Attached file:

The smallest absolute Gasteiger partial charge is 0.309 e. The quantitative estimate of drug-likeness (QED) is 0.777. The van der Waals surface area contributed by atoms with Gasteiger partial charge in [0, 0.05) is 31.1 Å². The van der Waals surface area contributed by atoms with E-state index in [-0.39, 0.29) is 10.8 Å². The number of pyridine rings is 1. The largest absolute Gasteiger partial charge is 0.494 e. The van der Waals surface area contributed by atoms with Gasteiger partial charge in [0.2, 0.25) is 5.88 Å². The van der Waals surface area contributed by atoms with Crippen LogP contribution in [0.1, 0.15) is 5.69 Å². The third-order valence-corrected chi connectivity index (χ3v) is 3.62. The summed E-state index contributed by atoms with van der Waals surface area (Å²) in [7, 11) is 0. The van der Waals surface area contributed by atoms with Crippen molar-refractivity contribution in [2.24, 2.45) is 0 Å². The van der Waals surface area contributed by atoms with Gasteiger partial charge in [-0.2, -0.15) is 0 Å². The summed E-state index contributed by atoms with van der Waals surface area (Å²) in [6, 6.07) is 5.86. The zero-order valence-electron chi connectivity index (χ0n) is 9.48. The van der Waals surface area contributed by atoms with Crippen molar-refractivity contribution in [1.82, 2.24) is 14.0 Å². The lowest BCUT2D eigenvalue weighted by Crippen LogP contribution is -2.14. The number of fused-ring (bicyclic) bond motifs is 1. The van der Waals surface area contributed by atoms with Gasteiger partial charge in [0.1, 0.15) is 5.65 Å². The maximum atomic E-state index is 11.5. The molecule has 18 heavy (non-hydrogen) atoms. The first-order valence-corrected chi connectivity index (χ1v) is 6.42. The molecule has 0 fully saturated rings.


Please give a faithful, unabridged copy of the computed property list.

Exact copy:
The smallest absolute Gasteiger partial charge is 0.309 e. The quantitative estimate of drug-likeness (QED) is 0.777. The van der Waals surface area contributed by atoms with Gasteiger partial charge in [0, 0.05) is 31.1 Å². The van der Waals surface area contributed by atoms with E-state index in [-0.39, 0.29) is 10.8 Å². The number of pyridine rings is 1. The largest absolute Gasteiger partial charge is 0.494 e. The van der Waals surface area contributed by atoms with Gasteiger partial charge in [0.2, 0.25) is 5.88 Å². The van der Waals surface area contributed by atoms with Crippen LogP contribution in [0.1, 0.15) is 5.69 Å². The third-order valence-corrected chi connectivity index (χ3v) is 3.62. The summed E-state index contributed by atoms with van der Waals surface area (Å²) in [7, 11) is 0. The van der Waals surface area contributed by atoms with Crippen molar-refractivity contribution in [2.24, 2.45) is 0 Å². The van der Waals surface area contributed by atoms with Gasteiger partial charge in [-0.2, -0.15) is 0 Å². The summed E-state index contributed by atoms with van der Waals surface area (Å²) in [6, 6.07) is 5.86. The zero-order valence-electron chi connectivity index (χ0n) is 9.48. The van der Waals surface area contributed by atoms with Crippen molar-refractivity contribution in [1.82, 2.24) is 14.0 Å². The lowest BCUT2D eigenvalue weighted by Crippen LogP contribution is -2.14. The number of fused-ring (bicyclic) bond motifs is 1. The van der Waals surface area contributed by atoms with Gasteiger partial charge in [0.1, 0.15) is 5.65 Å². The maximum atomic E-state index is 11.5. The molecule has 18 heavy (non-hydrogen) atoms. The first-order valence-corrected chi connectivity index (χ1v) is 6.42. The molecule has 0 fully saturated rings.